The Affects (5): Anger – Rage
In a previous post, I have discussed affects in general. Today, in the fifth of an occasional series, I look at ‘Anger-Rage’.
Affects are normal body responses
If you are just joining me here, a quick recap is in order. We all have affects; they are the normal responses of our body connected to our feelings. Our feelings are an internal sign that an affect has been triggered. Let’s take fear as an example; when we ‘feel’ fear in our bodies – a dropping of our stomach, waves of nausea – that’s an internal indication that the affect of ‘Fear-Terror’ has been activated. We have no control over our affects at all; if strong enough, they can almost take us over. If a particular pattern of brain activity is experienced, then the affect will be triggered automatically.
Brain activity: decreasing, remaining steady or increasing
Simplistically, brain activity can be in one of three patterns; decreasing, remaining steady or increasing. Anger-Rage is one of those affects where the brain activity is steady, but the stimulation is ‘way too much … Anger-Rage is the affect of overload’ Kelly, 2009 p.14). This makes sense – this is exactly how it feels. You may recall me saying that another affect, Distress-Anguish, was also a steady-state affect. This is true – but Anger-Rage is an even more intense state of stimulation.
It’s important to make the contrast here with another affect, Fear-Terror, which I have discussed in a previous post. Fear-Terror is an affect of increasing brain activity – why isn’t Anger-Rage similar to this? The difference I think is in the way the Fear-Terror seems to spiral out of control, seemingly increasing without our ability to stop or contain it. Anger just doesn't feel the same. Whilst anger might increase as we are further overloaded, each additional load just raises the anger to a new level – it isn’t a self-generating increase.
Stimulus is irrelevant
It is interesting to note that Affect Theory makes no distinction between the source of the stimulus that we are exposed to – it doesn’t have to be something inherently angering or enraging to us. It just has to be a stimulus that overloads us with more than we can cope with. For this reason, even things that we like can make us angry if we feel overloaded, and the more overloaded we are the more we will feel angry. Taken even further, the things we love, such as our children and other family members have the potential make us angry if we feel overloaded – it isn’t a reflection on them, it is a reflection on the state we’re in.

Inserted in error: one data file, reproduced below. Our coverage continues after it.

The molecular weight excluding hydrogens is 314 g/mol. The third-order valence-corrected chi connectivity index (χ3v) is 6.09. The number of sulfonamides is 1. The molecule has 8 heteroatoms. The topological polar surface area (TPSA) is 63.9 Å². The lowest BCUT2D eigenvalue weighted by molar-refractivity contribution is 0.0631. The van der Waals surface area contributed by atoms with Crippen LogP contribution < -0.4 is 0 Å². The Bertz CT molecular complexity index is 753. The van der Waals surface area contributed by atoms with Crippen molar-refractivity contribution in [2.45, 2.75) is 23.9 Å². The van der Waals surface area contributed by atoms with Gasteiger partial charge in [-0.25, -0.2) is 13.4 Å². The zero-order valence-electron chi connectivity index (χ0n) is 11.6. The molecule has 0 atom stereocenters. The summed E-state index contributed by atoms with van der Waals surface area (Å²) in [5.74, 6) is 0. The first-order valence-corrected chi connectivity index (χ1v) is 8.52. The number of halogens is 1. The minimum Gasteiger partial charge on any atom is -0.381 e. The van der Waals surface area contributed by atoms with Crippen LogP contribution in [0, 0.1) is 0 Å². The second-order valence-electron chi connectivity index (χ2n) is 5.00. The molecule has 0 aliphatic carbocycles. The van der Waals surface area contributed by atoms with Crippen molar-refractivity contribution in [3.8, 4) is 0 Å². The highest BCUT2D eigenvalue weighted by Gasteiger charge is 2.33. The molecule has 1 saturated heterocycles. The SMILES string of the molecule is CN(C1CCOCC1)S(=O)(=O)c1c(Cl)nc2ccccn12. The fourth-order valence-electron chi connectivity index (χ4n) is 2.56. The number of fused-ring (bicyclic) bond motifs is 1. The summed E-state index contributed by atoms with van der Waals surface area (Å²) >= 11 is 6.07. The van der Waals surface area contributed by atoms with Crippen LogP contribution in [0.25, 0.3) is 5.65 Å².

Like the other affects, Anger-Rage is a deep, biological process and like other biological processes it has survival value. Anger-Rage makes us forget about the things that hold us back and super-charges us with energy – it motivates us to attempt to throw off the things that are overloading us with no regard for the consequences! This can often be inappropriate and damaging – but sometimes it is just what the situation needs; “[anger] makes things happen. Anger, with its tremendous expenditure of energy, can be the instrument of change … it communicates broadly and rapidly” (Nathanson, 1992).
Kelly addresses the issue of so-called ‘angry people’ – how is that some people seem prone to anger? He makes the point that at least some of these people have a chronically high level of Distress-Anguish, and that a little overloading takes them beyond this to Anger-Rage. In other words, the main cause of their anger is a predisposition to distress, and therefore little things can trigger anger in them.
What can we do?
So what can we do to deal with this affect when it arises in us? Affect theory would suggest that two approaches might be useful;
1. Before the anger happens, it might be useful to try and deal with your background levels of Distress-Anguish. To do this, it might be helpful to think of yourself as a person who is distressed or upset, rather than an angry person. If this was true, what could you do to reduce these feelings and relax and calm yourself? If you manage to lower your pre-existing Distress-Anguish, it might make the Anger-Rage appear less often.
2. Since Anger-Rage is an affect that is caused by a steady-state level of brain activity, then try to vary your level of brain activity. Try to remove yourself from your environment for even a short time, close your eyes and try to do things that will reduce your brain activity. You could try to focus on a simple image or scene in your mind. If this doesn’t work, it might be that even trying to temporarily increase your level of brain activity in some way will break the steady-state cycle of brain activity.
References: Kelly V. C. (2009) “A Primer of Affect Psychology”
Nathanson D. L. (1992) “Shame and Pride: Affect, Sex and the Birth of the Self”, Norton, New York
– Tim Hill